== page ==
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Principles of Online Design
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Instructional Design

Instructional/Audience Analysis | Goals/Objectives | Instructional Activities | Evaluation | Teaching Strategies

1.3 Instructional Activities
Principle:
1.3.1 Specific instructional activities should be directed toward providing learners with the necessary skills, knowledge, and experience required to meet the goals and objectives of the course.

Practices:

A. Design and utilize learning activities that engage students in active learning.

B. Provide meaningful and authentic learning experiences that help learners apply course concepts and achieve course objectives.

C. Use strategies that consider the different learning styles of students .

D. Remember that active participation facilitates learning better than passive participation.

Examples:

Online courses can accommodate varied learning styles. Be creative and use several different activities. Use interactivity to enhance the learning experience. Get students interested and involved in the subject through learning activities. Some examples include:

Case study
Reflective Journal
Research report
EPortfolio
"Wikis" and "blogs"
Podcasts

Simulation/Games
Authentic project
Group Projects

Test/Quiz
Bulletin board or chat discussion

Principle:
1.3.2 Content should be sequenced and structured in a manner that enables learners to achieve the stated goals.

Practices:

A. Instructional materials that have been successful in the classroom may not be successful in an online format. Decide how these might be modified for online use.

B. Information should be "chunked" or grouped to help students learn the content.

Examples:

You will need to divide the content/information into "chunks" that enhance student learning. Determine a course schedule based on how the content/information "chunks" such as modules, chapters, weeks, etc.

Many textbooks now come with accompanying CD-ROM, Internet sites, activities, etc. When choosing a textbook for the course, examine accompanying materials to determine their usefulness for the course.

All instructional materials should be thoroughly reviewed for appropriate content and problems before they are chosen for a course. Ensure that the materials address the learning objectives. Prepackaged materials may be supplemented with summaries, examples, etc. to connect them to objectives and personalize them to your teaching style and preferences.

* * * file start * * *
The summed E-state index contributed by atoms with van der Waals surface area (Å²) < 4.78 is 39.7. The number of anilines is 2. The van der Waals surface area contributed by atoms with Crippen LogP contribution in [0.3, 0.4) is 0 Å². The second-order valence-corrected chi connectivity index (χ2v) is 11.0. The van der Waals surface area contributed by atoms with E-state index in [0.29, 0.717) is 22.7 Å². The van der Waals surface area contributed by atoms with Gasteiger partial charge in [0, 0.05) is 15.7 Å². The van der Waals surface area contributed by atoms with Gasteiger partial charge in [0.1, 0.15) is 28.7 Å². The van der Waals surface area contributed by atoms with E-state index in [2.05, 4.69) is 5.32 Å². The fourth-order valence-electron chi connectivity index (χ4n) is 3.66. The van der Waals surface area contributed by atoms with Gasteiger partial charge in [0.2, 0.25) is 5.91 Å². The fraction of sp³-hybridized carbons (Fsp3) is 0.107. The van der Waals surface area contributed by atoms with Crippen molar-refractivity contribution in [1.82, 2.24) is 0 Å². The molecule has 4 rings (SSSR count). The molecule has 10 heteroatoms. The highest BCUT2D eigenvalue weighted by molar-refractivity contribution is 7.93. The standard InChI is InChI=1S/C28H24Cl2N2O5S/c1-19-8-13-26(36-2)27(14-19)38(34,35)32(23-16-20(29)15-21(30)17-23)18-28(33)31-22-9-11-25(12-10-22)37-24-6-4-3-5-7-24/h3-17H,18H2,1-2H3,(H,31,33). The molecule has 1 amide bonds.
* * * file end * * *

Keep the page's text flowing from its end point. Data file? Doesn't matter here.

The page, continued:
With an online course you are not limited to presenting text. Links to other resources and informational sites will help student learn to use the Internet as a research tool. Multimedia within your course may enhance student's attention.

Principle:
1.3.3 Instructional and learning activities should encourage frequent and meaningful interactions among learners and between learners and instructors.

Practices:

A. Develop strategies and techniques for establishing and maintaining "learning communities" among distance learners through the use of instructional technologies. This will help to overcome the isolation that students could experience when taking an online course.

 

Examples:

Creating a Virtual Community

Learning activities for an online course should encourage human interaction. Student involvement with the instructor and other students is an integral part of an online/Internet course. Some strategies to do this include:

Email
Bulletin Boards
Social Chatrooms
List-serves
Phone conferencing
Personal web page with photos
Collaborative projects
"Instant Messaging"
Wikis
Blogs

Principle:
1.3.4 While selecting appropriate instructional materials, the instructor should be aware of the online instruction copyright issues and carefully observe all applicable laws.

Practices:

A. FGCU policy states "All copyright laws apply to electronic pages and therefore permission must be obtained to publish information, graphics or photographs that are not original material".

Examples:

The course developer should obtain copyright permission for any media and content according to current copyright and fair use laws. See the FGCU Copyright Policy for more information on copyright permissions. Be sure that the source/author of any media or information on your web site is properly cited.

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